Estonia : Saaremaa Island
This is the second installment in a series on my experience of Estonia on the occasion of its 20th anniversary of re-independence from the Soviet Union. In what became known as the “Singing Revolution,” residents of this Baltic state wielded a long-held cultural practice as a weapon of change, without a drop of blood spilled. Over the four years between 1987 and 1991, hundreds of thousands of Estonians gathered publicly in a series of spontaneous events to sing prohibited patriotic songs, risking their lives to proclaim their desire for independence, culminating in a choral event that close to one-third of the country’s citizens attended.
Expressing their national identity through song has been an Estonian tradition for as long as memory serves-the Estonian Literature Museum contains more than 1.5 million pages of folk songs and there are continual competitions and festivals around the country. The country’s “choir culture” is flourishing, with music continuing to serve as the force that unites Estonians as they enter the third decade of their fledgling democracy.
Estonia is a window into how one small country moved from living in fear under a totalitarian system to an environment of such openness that today it is known as one of the most “wired” nations in the world. In my journey across this small country, I met a cross-section of people whose experiences tell the story of Estonia’s past, present and future — and provide powerful lessons in how the irrepressible human spirit can overcome bondage. While there, I had my own awakening, realizing that repression can also be self-imposed and that freedom sometimes is simply a choice to cast off old chains of ancient history and embrace today.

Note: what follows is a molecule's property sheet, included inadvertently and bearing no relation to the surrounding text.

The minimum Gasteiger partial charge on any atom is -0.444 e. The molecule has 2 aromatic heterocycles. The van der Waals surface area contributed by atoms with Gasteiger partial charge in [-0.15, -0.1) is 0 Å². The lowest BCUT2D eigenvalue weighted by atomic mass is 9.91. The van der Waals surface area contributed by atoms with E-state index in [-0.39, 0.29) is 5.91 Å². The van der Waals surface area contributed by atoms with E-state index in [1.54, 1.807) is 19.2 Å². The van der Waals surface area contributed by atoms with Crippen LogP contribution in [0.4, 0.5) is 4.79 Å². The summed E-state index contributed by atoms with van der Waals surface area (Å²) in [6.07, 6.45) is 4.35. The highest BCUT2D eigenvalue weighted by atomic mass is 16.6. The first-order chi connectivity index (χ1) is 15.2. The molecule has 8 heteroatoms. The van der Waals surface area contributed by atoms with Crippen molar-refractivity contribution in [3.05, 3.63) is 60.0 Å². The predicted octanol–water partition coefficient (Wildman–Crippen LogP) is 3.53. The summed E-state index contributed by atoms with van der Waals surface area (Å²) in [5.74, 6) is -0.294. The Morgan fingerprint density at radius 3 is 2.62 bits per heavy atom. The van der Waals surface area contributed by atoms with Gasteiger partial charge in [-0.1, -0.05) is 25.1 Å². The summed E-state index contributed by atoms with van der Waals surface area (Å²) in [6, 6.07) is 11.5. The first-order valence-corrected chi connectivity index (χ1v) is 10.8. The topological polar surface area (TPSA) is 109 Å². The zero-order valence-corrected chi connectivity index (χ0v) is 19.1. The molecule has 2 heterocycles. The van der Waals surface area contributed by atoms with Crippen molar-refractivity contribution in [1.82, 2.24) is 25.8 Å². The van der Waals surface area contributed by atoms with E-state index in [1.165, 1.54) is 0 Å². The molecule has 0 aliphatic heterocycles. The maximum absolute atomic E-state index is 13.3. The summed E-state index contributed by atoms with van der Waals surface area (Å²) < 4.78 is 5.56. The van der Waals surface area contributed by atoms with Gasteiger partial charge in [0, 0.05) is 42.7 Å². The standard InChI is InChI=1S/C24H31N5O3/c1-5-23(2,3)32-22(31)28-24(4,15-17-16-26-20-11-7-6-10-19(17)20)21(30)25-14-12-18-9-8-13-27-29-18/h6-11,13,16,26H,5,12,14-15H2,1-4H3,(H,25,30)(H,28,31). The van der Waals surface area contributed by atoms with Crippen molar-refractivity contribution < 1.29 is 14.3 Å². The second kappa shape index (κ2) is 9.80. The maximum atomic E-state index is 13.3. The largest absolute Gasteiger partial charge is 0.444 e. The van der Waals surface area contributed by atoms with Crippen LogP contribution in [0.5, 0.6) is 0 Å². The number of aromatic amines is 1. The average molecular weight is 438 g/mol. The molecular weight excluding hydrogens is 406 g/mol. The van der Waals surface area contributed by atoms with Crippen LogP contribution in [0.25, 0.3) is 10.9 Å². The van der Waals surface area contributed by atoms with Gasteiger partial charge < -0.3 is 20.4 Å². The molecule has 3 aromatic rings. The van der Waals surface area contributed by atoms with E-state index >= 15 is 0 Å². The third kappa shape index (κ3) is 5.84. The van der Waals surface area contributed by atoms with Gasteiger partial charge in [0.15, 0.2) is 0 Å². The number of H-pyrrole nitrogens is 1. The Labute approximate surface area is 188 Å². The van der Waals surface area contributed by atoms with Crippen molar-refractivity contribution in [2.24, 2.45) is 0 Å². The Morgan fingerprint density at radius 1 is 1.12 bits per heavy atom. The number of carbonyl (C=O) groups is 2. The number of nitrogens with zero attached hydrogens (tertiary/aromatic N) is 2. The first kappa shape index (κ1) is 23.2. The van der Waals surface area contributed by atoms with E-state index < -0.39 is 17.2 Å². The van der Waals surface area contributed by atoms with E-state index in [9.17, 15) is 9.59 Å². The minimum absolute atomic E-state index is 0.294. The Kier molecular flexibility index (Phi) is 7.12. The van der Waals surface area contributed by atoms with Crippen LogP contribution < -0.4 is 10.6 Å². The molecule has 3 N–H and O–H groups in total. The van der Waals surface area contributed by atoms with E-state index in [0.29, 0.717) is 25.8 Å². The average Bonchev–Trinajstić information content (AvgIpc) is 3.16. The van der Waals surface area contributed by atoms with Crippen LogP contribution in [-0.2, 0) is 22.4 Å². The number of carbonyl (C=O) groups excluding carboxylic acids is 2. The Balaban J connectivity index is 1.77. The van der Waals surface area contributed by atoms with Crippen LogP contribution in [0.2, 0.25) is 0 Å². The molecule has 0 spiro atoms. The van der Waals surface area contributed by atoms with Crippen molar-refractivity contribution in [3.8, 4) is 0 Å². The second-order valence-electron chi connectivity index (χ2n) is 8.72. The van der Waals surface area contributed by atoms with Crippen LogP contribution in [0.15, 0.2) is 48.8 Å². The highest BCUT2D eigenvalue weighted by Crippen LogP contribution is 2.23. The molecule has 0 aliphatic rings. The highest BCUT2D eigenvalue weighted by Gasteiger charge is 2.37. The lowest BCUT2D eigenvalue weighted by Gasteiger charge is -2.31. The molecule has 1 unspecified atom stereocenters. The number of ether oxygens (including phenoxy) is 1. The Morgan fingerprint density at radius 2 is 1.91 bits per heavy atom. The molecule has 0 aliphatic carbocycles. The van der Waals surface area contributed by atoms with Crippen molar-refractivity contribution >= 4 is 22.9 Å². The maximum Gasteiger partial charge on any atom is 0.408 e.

Only mere moments after arriving on Saaremaa Island, I was already lost. Still jet lagged and disoriented, I strained to get straight the one-step directions I had been given. Was I supposed to take the first right . . . or the second? My stomach muscles tightened and my heart rate accelerated. For someone who hated getting lost, I was doing a lot of it lately.
It dawned on me to apply a bit of advice I had been given years earlier, a suggestion that always proved to be pretty effective when I remembered it — when I felt agitated, the first thing I needed to do was quiet the disturbance within me. Spotting a gravel lot along the road ahead, I swung off the two-lane byway and pulled in. Getting out of the car and stepping into the warm summer morning, it was hard to imagine a more serene spot to get my bearings.
Leaning back against the hood, I looked out at a panorama of translucent pale blue, finding it hard to tell where the water ended and the sky began. The soothing expanse shimmered in the sun, painted with duel strands of white daubs — the cottony clouds that lazily drifted by were reflected in the Vaike Vain, the channel that separates Muhu from Saaremaa. I had just skimmed along its surface, crossing the two-mile causeway that joins the two neighbors.
From my tranquil perch I contemplated the coastlines of the two islands, thin fingers of emerald green that stretched out toward one another into the glass-like surface of the inlet. The surroundings were completely still and utterly silent. Soaking up the idyllic scene and golden sunshine, my breathing slowed, my pulse rate lowered and my tensed muscles begin to relax.
With the whoosh of a passing car, I realized the languid sea-scape had lulled me into a reverie, a blissful few moments in which my mind had become as empty and uncluttered as the eternal azure expanse in front of me. Re-focusing, I saw the silhouette of a lone duck glide across the placid water, a gentle wake rippling behind him. As I watched, he began to flap his wings and then stride determinedly across the water’s surface in an awkward gait, gaining momentum and become airborne.
I laughed to myself and thought “Now there’s an idea — just wing it!”
I had a momentary glimpse of clarity about how my fear of making a “mistake” interfered with my enjoyment of life. No one was waiting for me; the day and how I spent it were mine to decide. And, at roughly 40 miles long by 20 miles wide, it would be difficult to get too lost on Saaremaa. I decided that if I were to err, it would be on the side of being inclusive. Back at the wheel, I reversed direction, going back to take the right I had passed.
Within just a few kilometers, I entered the tiny village of Orissare, where I was delighted to see a tourist bureau, its pale yellow facade graced with a wooden chair emblazoned with the word Tere, “hello” in Estonian, and a cheerful plant bursting with blooms. Despite my new-found carefree attitude, the possibility of a map and some directions heartened the control freak in me. Soon enough, I was armed with both and an itinerary of attractions to visit en route to Saaremaa’s capital of Kuressaare.
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